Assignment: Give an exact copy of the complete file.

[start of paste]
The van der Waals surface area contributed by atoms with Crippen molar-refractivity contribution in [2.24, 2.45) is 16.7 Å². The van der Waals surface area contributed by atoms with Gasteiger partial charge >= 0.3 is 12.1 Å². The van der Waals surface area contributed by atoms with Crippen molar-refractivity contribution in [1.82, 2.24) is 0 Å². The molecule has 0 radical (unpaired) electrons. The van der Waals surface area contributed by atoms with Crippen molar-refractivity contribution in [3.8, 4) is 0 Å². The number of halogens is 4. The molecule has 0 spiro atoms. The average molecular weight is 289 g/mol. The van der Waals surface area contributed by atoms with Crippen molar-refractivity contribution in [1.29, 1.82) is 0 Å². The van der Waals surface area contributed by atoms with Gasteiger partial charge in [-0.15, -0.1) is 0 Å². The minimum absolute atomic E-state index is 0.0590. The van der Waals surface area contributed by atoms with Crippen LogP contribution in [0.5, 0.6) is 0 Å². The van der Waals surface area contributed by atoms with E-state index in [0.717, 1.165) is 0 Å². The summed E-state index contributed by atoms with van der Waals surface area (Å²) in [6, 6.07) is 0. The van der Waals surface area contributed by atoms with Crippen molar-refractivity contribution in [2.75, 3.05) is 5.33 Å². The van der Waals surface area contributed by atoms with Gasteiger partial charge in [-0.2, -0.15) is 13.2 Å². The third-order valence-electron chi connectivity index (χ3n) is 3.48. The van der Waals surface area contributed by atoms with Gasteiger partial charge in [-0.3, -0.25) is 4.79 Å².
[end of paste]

The van der Waals surface area contributed by atoms with Crippen molar-refractivity contribution in [2.24, 2.45) is 16.7 Å². The van der Waals surface area contributed by atoms with Gasteiger partial charge >= 0.3 is 12.1 Å². The van der Waals surface area contributed by atoms with Crippen molar-refractivity contribution in [1.82, 2.24) is 0 Å². The molecule has 0 radical (unpaired) electrons. The van der Waals surface area contributed by atoms with Crippen molar-refractivity contribution in [3.8, 4) is 0 Å². The number of halogens is 4. The molecule has 0 spiro atoms. The average molecular weight is 289 g/mol. The van der Waals surface area contributed by atoms with Crippen molar-refractivity contribution in [1.29, 1.82) is 0 Å². The van der Waals surface area contributed by atoms with Gasteiger partial charge in [-0.15, -0.1) is 0 Å². The minimum absolute atomic E-state index is 0.0590. The van der Waals surface area contributed by atoms with Crippen LogP contribution in [0.5, 0.6) is 0 Å². The van der Waals surface area contributed by atoms with E-state index in [0.717, 1.165) is 0 Å². The summed E-state index contributed by atoms with van der Waals surface area (Å²) in [6, 6.07) is 0. The van der Waals surface area contributed by atoms with Crippen molar-refractivity contribution in [2.75, 3.05) is 5.33 Å². The van der Waals surface area contributed by atoms with Gasteiger partial charge in [-0.2, -0.15) is 13.2 Å². The third-order valence-electron chi connectivity index (χ3n) is 3.48. The van der Waals surface area contributed by atoms with Gasteiger partial charge in [-0.3, -0.25) is 4.79 Å².